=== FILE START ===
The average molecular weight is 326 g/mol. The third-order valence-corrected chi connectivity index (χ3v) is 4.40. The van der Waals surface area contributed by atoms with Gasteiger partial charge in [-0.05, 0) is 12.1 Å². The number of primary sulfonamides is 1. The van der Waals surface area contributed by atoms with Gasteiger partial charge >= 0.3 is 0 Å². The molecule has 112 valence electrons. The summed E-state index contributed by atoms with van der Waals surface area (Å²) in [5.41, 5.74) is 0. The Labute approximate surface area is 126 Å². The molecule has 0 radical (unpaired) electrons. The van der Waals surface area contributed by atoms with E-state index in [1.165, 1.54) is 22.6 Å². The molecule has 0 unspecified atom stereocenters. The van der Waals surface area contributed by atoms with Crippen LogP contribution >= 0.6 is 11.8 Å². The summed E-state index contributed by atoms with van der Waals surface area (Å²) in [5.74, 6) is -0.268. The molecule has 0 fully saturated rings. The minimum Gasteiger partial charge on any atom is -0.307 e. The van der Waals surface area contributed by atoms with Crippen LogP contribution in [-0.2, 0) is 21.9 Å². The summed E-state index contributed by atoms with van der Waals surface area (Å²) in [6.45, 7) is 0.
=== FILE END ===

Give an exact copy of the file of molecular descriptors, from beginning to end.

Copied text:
The average molecular weight is 326 g/mol. The third-order valence-corrected chi connectivity index (χ3v) is 4.40. The van der Waals surface area contributed by atoms with Gasteiger partial charge in [-0.05, 0) is 12.1 Å². The number of primary sulfonamides is 1. The van der Waals surface area contributed by atoms with Gasteiger partial charge >= 0.3 is 0 Å². The molecule has 112 valence electrons. The summed E-state index contributed by atoms with van der Waals surface area (Å²) in [5.41, 5.74) is 0. The Labute approximate surface area is 126 Å². The molecule has 0 radical (unpaired) electrons. The van der Waals surface area contributed by atoms with E-state index in [1.165, 1.54) is 22.6 Å². The molecule has 0 unspecified atom stereocenters. The van der Waals surface area contributed by atoms with Crippen LogP contribution >= 0.6 is 11.8 Å². The summed E-state index contributed by atoms with van der Waals surface area (Å²) in [5.74, 6) is -0.268. The molecule has 0 fully saturated rings. The minimum Gasteiger partial charge on any atom is -0.307 e. The van der Waals surface area contributed by atoms with Crippen LogP contribution in [-0.2, 0) is 21.9 Å². The summed E-state index contributed by atoms with van der Waals surface area (Å²) in [6.45, 7) is 0.